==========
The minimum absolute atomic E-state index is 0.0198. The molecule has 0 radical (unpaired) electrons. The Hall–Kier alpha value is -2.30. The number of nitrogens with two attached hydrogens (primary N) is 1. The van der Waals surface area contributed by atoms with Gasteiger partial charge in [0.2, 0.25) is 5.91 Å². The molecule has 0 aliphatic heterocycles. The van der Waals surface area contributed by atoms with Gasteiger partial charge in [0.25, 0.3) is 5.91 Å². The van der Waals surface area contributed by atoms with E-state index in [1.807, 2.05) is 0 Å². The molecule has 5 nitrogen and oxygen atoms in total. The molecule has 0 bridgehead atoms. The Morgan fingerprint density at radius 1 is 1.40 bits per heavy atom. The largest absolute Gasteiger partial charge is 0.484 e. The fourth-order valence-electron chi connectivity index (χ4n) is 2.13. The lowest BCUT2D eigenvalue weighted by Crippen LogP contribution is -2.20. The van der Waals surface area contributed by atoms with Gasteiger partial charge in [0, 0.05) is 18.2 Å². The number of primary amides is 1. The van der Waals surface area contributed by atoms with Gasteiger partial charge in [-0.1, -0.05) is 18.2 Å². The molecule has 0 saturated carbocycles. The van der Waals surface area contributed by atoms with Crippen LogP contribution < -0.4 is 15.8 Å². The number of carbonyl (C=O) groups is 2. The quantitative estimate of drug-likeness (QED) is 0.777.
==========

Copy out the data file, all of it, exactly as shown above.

The minimum absolute atomic E-state index is 0.0198. The molecule has 0 radical (unpaired) electrons. The Hall–Kier alpha value is -2.30. The number of nitrogens with two attached hydrogens (primary N) is 1. The van der Waals surface area contributed by atoms with Gasteiger partial charge in [0.2, 0.25) is 5.91 Å². The molecule has 0 aliphatic heterocycles. The van der Waals surface area contributed by atoms with Gasteiger partial charge in [0.25, 0.3) is 5.91 Å². The van der Waals surface area contributed by atoms with E-state index in [1.807, 2.05) is 0 Å². The molecule has 5 nitrogen and oxygen atoms in total. The molecule has 0 bridgehead atoms. The Morgan fingerprint density at radius 1 is 1.40 bits per heavy atom. The largest absolute Gasteiger partial charge is 0.484 e. The fourth-order valence-electron chi connectivity index (χ4n) is 2.13. The lowest BCUT2D eigenvalue weighted by Crippen LogP contribution is -2.20. The van der Waals surface area contributed by atoms with Gasteiger partial charge in [0, 0.05) is 18.2 Å². The number of primary amides is 1. The van der Waals surface area contributed by atoms with Gasteiger partial charge in [-0.1, -0.05) is 18.2 Å². The molecule has 0 saturated carbocycles. The van der Waals surface area contributed by atoms with Crippen LogP contribution < -0.4 is 15.8 Å². The number of carbonyl (C=O) groups is 2. The quantitative estimate of drug-likeness (QED) is 0.777.